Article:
The previous entry discussed growing okra in the home garden, today’s post takes a look at a few great okra varieties for the home gardener, along with ideas for preparing and cooking these delicious home grown pods.
Unique Okra Varieties for the Home Garden
If you enjoy growing heirloom vegetables, planting okra will provide many opportunities to grow more than just the routine Clemson Spineless types of okra. Other interesting okra varieties include the following:
- Red Burgundy – Four foot tall plants with six to eight inch maroon pods, some of the color even extends into the plant’s leaves and stems.
- Silver Queen Okra – Tall six foot plants produce tender pale whitish-green pods.
- Star of David – This Israeli heirloom grows pods that have a very unique shape and strong flavor from okra plants reaching up to seven feet.
- Alabama Red - A heirloom okra originating from the state of Alabama produces unusual fat red pods.
- Cow Horn – This giant okra variety can grow eight feet tall and supply the cook with large yields of slender pods reaching ten inches in length without becoming woody.
- Louisiana Short – A prolific producer of tasty and extremely plump six-inch pods.
- Hill Country Heirloom Red – This okra variety is a Texas heirloom with attractive reddish-green pods.
- Burmese Okra – An early yielder, this heirloom from Burma will continue producing pods for the kitchen until fall frosts arrive.
- Jade – High yields of early maturing dark green okra pods on four foot tall plants.
- Emerald – Early, unique smooth-round pods, this may be the okra variety that my grandfather grew years ago in his Southern Maryland garden.
Preparing and Cooking Home Grown Okra
Okra is shunned by some because of the slimy nature of the cut pods after they are cooked. While this mucilaginous character has been linked to some of the health promoting properties of this nutritious vegetable, if that’s prevented you from enjoying okra you’ll be happy to discover that there are ways to prepare it that reduce or eliminate that slimy consistency.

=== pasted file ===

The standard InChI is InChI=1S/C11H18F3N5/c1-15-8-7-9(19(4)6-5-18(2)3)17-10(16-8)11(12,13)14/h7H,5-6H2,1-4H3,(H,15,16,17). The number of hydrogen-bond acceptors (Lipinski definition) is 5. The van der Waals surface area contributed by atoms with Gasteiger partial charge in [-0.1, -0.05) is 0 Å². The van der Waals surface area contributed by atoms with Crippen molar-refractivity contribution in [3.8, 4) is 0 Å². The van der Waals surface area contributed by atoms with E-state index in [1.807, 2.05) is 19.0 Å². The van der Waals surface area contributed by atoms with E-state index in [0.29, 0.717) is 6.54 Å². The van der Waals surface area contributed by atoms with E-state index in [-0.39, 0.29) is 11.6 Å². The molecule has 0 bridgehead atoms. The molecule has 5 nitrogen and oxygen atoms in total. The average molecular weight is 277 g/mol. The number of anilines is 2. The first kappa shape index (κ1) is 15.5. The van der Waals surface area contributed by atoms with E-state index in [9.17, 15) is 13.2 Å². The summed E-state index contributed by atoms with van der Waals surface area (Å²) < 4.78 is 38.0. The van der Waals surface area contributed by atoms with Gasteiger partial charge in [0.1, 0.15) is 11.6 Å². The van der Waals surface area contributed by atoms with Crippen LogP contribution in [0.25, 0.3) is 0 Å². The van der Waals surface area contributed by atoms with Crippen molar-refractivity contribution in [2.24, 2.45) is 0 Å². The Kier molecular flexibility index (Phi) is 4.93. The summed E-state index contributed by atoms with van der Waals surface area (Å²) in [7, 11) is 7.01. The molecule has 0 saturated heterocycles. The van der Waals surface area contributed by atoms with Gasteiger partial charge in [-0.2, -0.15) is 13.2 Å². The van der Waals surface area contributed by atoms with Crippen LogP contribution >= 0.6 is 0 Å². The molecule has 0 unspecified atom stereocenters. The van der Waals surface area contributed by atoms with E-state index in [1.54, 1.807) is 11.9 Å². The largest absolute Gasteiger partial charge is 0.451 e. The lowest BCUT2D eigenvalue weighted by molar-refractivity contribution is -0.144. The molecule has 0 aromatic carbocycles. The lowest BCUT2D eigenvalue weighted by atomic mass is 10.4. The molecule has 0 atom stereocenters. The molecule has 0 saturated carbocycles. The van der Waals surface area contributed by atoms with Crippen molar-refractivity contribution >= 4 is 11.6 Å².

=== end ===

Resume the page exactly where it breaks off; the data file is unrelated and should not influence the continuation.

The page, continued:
Cooking the smaller pods whole, eliminates the need for any cutting and will automatically reduce the gelatinous effect in any recipe. Adding small quantities of cut okra pods to soups or stews containing other vegetables and liquids will also reduce the unpleasant stickiness, as will the acid from vinegar that is added to a dish during preparation.
For the youngest and smallest tender pods you can skip the cooking altogether. The raw pods can be enjoyed as finger food, or can be cut into pieces and tossed into a fresh vegetable salad.
Gumbo, a Classic Recipe Featuring Okra
Okra is one of the essential ingredients that set gumbo apart from an ordinary pot of soup and is a must have for cooking any authentic gumbo recipe. Another favorite southern okra recipe is to slice the pods crosswise into sections which are then breaded and deep fried.
For a much healthier alternative steam or boil the pods, or prepare stews, soups, and casseroles including okra with a variety of other fresh vegetables. Okra is especially good when cooked along with tomatoes or tomato sauces, which will also serve to eliminate any slimy aftereffects.
If you had given up on okra maybe it’s time to give it another try. Regardless of how you choose to prepare them, growing a selection of okra varieties in the home garden will supply you with plenty of fresh pods throughout the gardening season to include in some of your favorite recipes.
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